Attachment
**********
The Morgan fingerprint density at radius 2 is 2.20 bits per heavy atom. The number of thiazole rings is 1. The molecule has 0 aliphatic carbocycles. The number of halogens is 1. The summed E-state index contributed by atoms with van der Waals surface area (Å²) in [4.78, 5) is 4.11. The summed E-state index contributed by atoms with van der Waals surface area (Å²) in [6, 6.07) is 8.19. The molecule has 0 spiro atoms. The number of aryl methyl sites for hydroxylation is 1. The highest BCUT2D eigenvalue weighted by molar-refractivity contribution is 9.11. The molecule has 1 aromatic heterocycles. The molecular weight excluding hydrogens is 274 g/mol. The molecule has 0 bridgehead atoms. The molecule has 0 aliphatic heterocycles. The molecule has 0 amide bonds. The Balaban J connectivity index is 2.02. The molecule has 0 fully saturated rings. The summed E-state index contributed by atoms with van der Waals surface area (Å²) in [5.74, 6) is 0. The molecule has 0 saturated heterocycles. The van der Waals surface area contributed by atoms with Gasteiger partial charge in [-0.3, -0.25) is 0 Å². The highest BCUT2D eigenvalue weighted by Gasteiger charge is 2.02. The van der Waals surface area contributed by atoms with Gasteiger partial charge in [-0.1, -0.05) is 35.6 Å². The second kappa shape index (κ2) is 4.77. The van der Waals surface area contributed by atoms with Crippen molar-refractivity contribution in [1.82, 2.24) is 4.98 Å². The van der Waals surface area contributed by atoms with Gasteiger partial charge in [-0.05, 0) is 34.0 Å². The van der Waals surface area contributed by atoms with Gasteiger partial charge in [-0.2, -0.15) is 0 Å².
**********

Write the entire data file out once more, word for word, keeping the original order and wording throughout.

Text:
The Morgan fingerprint density at radius 2 is 2.20 bits per heavy atom. The number of thiazole rings is 1. The molecule has 0 aliphatic carbocycles. The number of halogens is 1. The summed E-state index contributed by atoms with van der Waals surface area (Å²) in [4.78, 5) is 4.11. The summed E-state index contributed by atoms with van der Waals surface area (Å²) in [6, 6.07) is 8.19. The molecule has 0 spiro atoms. The number of aryl methyl sites for hydroxylation is 1. The highest BCUT2D eigenvalue weighted by molar-refractivity contribution is 9.11. The molecule has 1 aromatic heterocycles. The molecular weight excluding hydrogens is 274 g/mol. The molecule has 0 bridgehead atoms. The molecule has 0 aliphatic heterocycles. The molecule has 0 amide bonds. The Balaban J connectivity index is 2.02. The molecule has 0 fully saturated rings. The summed E-state index contributed by atoms with van der Waals surface area (Å²) in [5.74, 6) is 0. The molecule has 0 saturated heterocycles. The van der Waals surface area contributed by atoms with Gasteiger partial charge in [-0.3, -0.25) is 0 Å². The highest BCUT2D eigenvalue weighted by Gasteiger charge is 2.02. The van der Waals surface area contributed by atoms with Gasteiger partial charge in [-0.1, -0.05) is 35.6 Å². The second kappa shape index (κ2) is 4.77. The van der Waals surface area contributed by atoms with Crippen molar-refractivity contribution in [1.82, 2.24) is 4.98 Å². The van der Waals surface area contributed by atoms with Gasteiger partial charge in [-0.05, 0) is 34.0 Å². The van der Waals surface area contributed by atoms with Gasteiger partial charge in [-0.2, -0.15) is 0 Å².